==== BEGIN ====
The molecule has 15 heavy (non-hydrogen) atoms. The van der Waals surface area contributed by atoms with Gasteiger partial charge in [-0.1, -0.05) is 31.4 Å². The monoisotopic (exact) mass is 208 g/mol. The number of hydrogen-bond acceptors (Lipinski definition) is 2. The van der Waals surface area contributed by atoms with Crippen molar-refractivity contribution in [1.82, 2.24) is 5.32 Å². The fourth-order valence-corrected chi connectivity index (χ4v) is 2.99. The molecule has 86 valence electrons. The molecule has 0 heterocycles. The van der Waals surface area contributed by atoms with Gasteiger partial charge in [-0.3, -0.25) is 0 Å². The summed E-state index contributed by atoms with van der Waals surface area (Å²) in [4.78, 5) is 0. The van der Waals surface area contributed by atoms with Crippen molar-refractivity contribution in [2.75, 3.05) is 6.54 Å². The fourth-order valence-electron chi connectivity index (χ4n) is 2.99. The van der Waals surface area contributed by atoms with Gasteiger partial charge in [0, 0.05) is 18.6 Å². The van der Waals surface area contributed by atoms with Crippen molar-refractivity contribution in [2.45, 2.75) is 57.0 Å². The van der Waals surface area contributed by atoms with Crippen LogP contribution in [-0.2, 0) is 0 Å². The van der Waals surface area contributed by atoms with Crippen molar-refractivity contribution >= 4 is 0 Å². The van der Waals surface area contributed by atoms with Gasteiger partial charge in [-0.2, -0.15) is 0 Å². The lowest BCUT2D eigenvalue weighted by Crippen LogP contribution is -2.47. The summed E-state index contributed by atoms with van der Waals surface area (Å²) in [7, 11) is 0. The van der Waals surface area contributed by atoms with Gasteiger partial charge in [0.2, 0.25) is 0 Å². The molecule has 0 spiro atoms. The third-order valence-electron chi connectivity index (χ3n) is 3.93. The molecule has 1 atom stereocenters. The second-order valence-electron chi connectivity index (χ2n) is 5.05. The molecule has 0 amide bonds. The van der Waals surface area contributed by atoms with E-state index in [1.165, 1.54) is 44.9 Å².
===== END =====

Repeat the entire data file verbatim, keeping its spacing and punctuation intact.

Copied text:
The molecule has 15 heavy (non-hydrogen) atoms. The van der Waals surface area contributed by atoms with Gasteiger partial charge in [-0.1, -0.05) is 31.4 Å². The monoisotopic (exact) mass is 208 g/mol. The number of hydrogen-bond acceptors (Lipinski definition) is 2. The van der Waals surface area contributed by atoms with Crippen molar-refractivity contribution in [1.82, 2.24) is 5.32 Å². The fourth-order valence-corrected chi connectivity index (χ4v) is 2.99. The molecule has 86 valence electrons. The molecule has 0 heterocycles. The van der Waals surface area contributed by atoms with Gasteiger partial charge in [-0.3, -0.25) is 0 Å². The summed E-state index contributed by atoms with van der Waals surface area (Å²) in [4.78, 5) is 0. The van der Waals surface area contributed by atoms with Crippen molar-refractivity contribution in [2.75, 3.05) is 6.54 Å². The fourth-order valence-electron chi connectivity index (χ4n) is 2.99. The van der Waals surface area contributed by atoms with Gasteiger partial charge in [0, 0.05) is 18.6 Å². The van der Waals surface area contributed by atoms with Crippen molar-refractivity contribution in [2.45, 2.75) is 57.0 Å². The van der Waals surface area contributed by atoms with Crippen LogP contribution in [-0.2, 0) is 0 Å². The van der Waals surface area contributed by atoms with Crippen molar-refractivity contribution >= 4 is 0 Å². The van der Waals surface area contributed by atoms with Gasteiger partial charge in [-0.2, -0.15) is 0 Å². The lowest BCUT2D eigenvalue weighted by Crippen LogP contribution is -2.47. The summed E-state index contributed by atoms with van der Waals surface area (Å²) in [7, 11) is 0. The van der Waals surface area contributed by atoms with Gasteiger partial charge in [0.2, 0.25) is 0 Å². The molecule has 0 spiro atoms. The third-order valence-electron chi connectivity index (χ3n) is 3.93. The molecule has 1 atom stereocenters. The second-order valence-electron chi connectivity index (χ2n) is 5.05. The molecule has 0 amide bonds. The van der Waals surface area contributed by atoms with E-state index in [1.165, 1.54) is 44.9 Å².